Dear Husband of a Sexual Abuse Survivor,

Posted: October 9, 2012 in Marriage, Sexual Abuse
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When you discover that your wife or loved one is a survivor of past sexual abuse, your world will change. There is no turning back. Standing still is not an option. The unseen minefields ahead can harm rather than heal. How does one navigate those that await? How does one become a source of encouragement, and an agent of growth and healing? What can I do?’ is a valid question.

What follows are some thoughts I’ve shared with those who have found themselves in this very situation. One confession. I did not do everything right. I had no idea of how I would be affected. Nor did I know what to say or do at times. Neither will you. Often when I most wanted to ‘fix’ she simply needed my presence and support. Yet somehow, despite my often fumbling efforts, God brought healing that placed us on a path toward helping others caught in the same trap. That is what God does.

Accept that you are the most important person in her life.

Your loved one needs you to draw near and not pull away. She does not need you to “fix” her or even view her as needing fixing. Instead she needs to be affirmed, held, and loved.

Understand that it will be very difficult to share the details of her abuse with you.

Apart from, or including her counselor, you are the most important one she will ever share with.  Secrets cause distance and isolation. Sharing with you and finding acceptance will result in a deep and intimate bonding. Despite this fact, talking about what happened may bring shame, embarrassment and fear of what you may think or of how you might react. Numbness, fear of having the experience minimized or disbelieved will be huge for her as she reveals her past. Other times when memories surface she may want to know how any of it could be of help to you as her lover, or to the two of you as a couple. The answer is that to be loved and accepted in the face of the unspeakable breaks down the false belief that have held her captive. Beliefs that she was/is dirty, defiled, worthless, and unlovable.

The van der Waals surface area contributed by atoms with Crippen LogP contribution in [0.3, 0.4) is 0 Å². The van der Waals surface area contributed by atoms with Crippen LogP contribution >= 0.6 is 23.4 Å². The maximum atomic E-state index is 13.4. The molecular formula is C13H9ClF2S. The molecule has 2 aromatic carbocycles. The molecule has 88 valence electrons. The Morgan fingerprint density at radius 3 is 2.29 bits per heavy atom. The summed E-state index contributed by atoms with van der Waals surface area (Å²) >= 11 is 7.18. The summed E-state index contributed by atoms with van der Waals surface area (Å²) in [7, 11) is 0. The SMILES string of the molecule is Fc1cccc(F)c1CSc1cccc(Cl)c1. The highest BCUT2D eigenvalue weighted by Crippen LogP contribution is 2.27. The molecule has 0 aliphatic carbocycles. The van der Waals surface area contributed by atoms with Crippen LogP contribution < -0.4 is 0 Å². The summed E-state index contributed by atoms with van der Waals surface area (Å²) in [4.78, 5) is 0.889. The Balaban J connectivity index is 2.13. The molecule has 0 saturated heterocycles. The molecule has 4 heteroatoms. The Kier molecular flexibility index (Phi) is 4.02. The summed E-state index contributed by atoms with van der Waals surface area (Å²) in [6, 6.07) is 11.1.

Encourage her to share the specifics of what happened but do not pressure her.

Listen slowly and do not be afraid to cry with her. At times she may be unable to cry even though you will. Do not be surprised if at this. When abused, people often detach or dissociate from the event in order to survive

Be careful of your questions and do not make judgments about her.

If you focus on how the abuse made her feel or has affected her even in your own relationship, she will be able to express even more. As you enter into her sufferings, they will become part of your own.

Pray with her and for her.

Ask God to speak to her as you pray together. Let her hear your voice interceding on her behalf. If you’re not comfortable praying aloud together, then hold hands and pray silently.

Put ego aside and talk about your own sexual life together.

Some abused women may wish sex would disappear but fear telling their husbands. As your loved one remembers and recovers realize that her physical body has memories that get triggered from touch, weight, smells, and certain sexual activities. Remember that none of these reactions are about you. God has an intimacy He desires for your marriage that is beyond words. It exists at the other end of healing…hers and your own. Do not take her inability to respond or the sudden panic she may experience during a moment of intimacy as a rejection of you. It is not.

Deal correctly with your own resentments, anger, and judgments.

If you don’t experience hate, judgment or rage at her abuser(s) you have probably not heard or felt the injustice and the pain of what’s happened to your loved one. Even if you experience an initial time of forgiveness, at some point it will need to become more specific and more personal even for you. As your wife recovers from her PTSD you may be acquiring your own. Don’t handle this alone. Seek help.

Deal with your own conscience.

If you were ever guilty of coercing, intimidating, or forcing someone to comply sexually in any way, then admit it to God and if appropriate, to someone who can help you deal with it. In time you may, with the help of a counselor, share it with your loved one. If you encouraged or coerced pre-marital sex with your wife, then seek her forgiveness.

Educate yourself by reading informative materials or books.

Read what your loved one is reading or what a counselor recommends. Reading will help you understand more of what she has endured and survived, that her healing is not an event but a long process, one of which you are a major part of. Diane Langberg’s, On The Threshold Of Hope and Dan Allender’s The Wounded Heart are excellent resources

Don’t handle this stuff alone.

Talk with those who understand what you are going through and who can help you face your own struggles in a biblical and meaningful way. Seek out those who have walked through sexual abuse and are willing to handle pain in order to help others.

The Pay-Off

Although the journey is demanding, emotionally painful, and at times exhausting, it is worth every minute. Your loved one is worth it, and so are you.

photo credit: ikarl67 via photopin cc

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